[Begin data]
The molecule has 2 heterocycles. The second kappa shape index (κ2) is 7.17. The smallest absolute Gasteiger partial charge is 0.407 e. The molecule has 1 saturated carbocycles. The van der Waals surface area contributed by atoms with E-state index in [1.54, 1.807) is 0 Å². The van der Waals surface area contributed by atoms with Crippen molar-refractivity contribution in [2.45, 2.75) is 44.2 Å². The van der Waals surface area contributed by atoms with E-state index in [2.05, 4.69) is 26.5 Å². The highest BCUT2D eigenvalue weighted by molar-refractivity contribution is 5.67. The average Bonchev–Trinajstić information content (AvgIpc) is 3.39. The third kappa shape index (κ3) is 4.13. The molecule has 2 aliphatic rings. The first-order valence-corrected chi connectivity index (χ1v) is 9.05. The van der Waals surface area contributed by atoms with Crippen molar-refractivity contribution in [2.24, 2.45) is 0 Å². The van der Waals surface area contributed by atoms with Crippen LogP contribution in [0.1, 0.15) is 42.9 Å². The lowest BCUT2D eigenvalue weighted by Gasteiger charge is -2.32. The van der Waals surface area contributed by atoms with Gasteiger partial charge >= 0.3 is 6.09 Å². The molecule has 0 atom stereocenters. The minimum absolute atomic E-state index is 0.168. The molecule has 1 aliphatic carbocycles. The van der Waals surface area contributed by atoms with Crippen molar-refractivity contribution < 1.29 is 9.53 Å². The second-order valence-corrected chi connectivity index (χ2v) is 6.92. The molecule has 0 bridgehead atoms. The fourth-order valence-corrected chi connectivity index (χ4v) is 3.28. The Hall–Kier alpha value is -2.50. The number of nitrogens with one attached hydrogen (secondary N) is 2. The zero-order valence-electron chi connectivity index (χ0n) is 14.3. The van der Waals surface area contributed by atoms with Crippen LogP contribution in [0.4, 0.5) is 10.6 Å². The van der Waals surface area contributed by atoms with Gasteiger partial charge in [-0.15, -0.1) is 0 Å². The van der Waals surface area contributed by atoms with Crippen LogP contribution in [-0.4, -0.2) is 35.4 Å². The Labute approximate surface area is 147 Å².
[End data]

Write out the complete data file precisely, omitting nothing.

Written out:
The molecule has 2 heterocycles. The second kappa shape index (κ2) is 7.17. The smallest absolute Gasteiger partial charge is 0.407 e. The molecule has 1 saturated carbocycles. The van der Waals surface area contributed by atoms with E-state index in [1.54, 1.807) is 0 Å². The van der Waals surface area contributed by atoms with Crippen molar-refractivity contribution in [2.45, 2.75) is 44.2 Å². The van der Waals surface area contributed by atoms with E-state index in [2.05, 4.69) is 26.5 Å². The highest BCUT2D eigenvalue weighted by molar-refractivity contribution is 5.67. The average Bonchev–Trinajstić information content (AvgIpc) is 3.39. The third kappa shape index (κ3) is 4.13. The molecule has 2 aliphatic rings. The first-order valence-corrected chi connectivity index (χ1v) is 9.05. The van der Waals surface area contributed by atoms with Crippen molar-refractivity contribution in [2.24, 2.45) is 0 Å². The van der Waals surface area contributed by atoms with Crippen LogP contribution in [0.1, 0.15) is 42.9 Å². The lowest BCUT2D eigenvalue weighted by Gasteiger charge is -2.32. The van der Waals surface area contributed by atoms with Gasteiger partial charge >= 0.3 is 6.09 Å². The molecule has 0 atom stereocenters. The minimum absolute atomic E-state index is 0.168. The molecule has 1 aliphatic carbocycles. The van der Waals surface area contributed by atoms with Crippen molar-refractivity contribution < 1.29 is 9.53 Å². The second-order valence-corrected chi connectivity index (χ2v) is 6.92. The molecule has 0 bridgehead atoms. The fourth-order valence-corrected chi connectivity index (χ4v) is 3.28. The Hall–Kier alpha value is -2.50. The number of nitrogens with one attached hydrogen (secondary N) is 2. The zero-order valence-electron chi connectivity index (χ0n) is 14.3. The van der Waals surface area contributed by atoms with Crippen LogP contribution in [0.4, 0.5) is 10.6 Å². The van der Waals surface area contributed by atoms with Gasteiger partial charge in [-0.15, -0.1) is 0 Å². The van der Waals surface area contributed by atoms with Crippen LogP contribution in [-0.4, -0.2) is 35.4 Å². The Labute approximate surface area is 147 Å².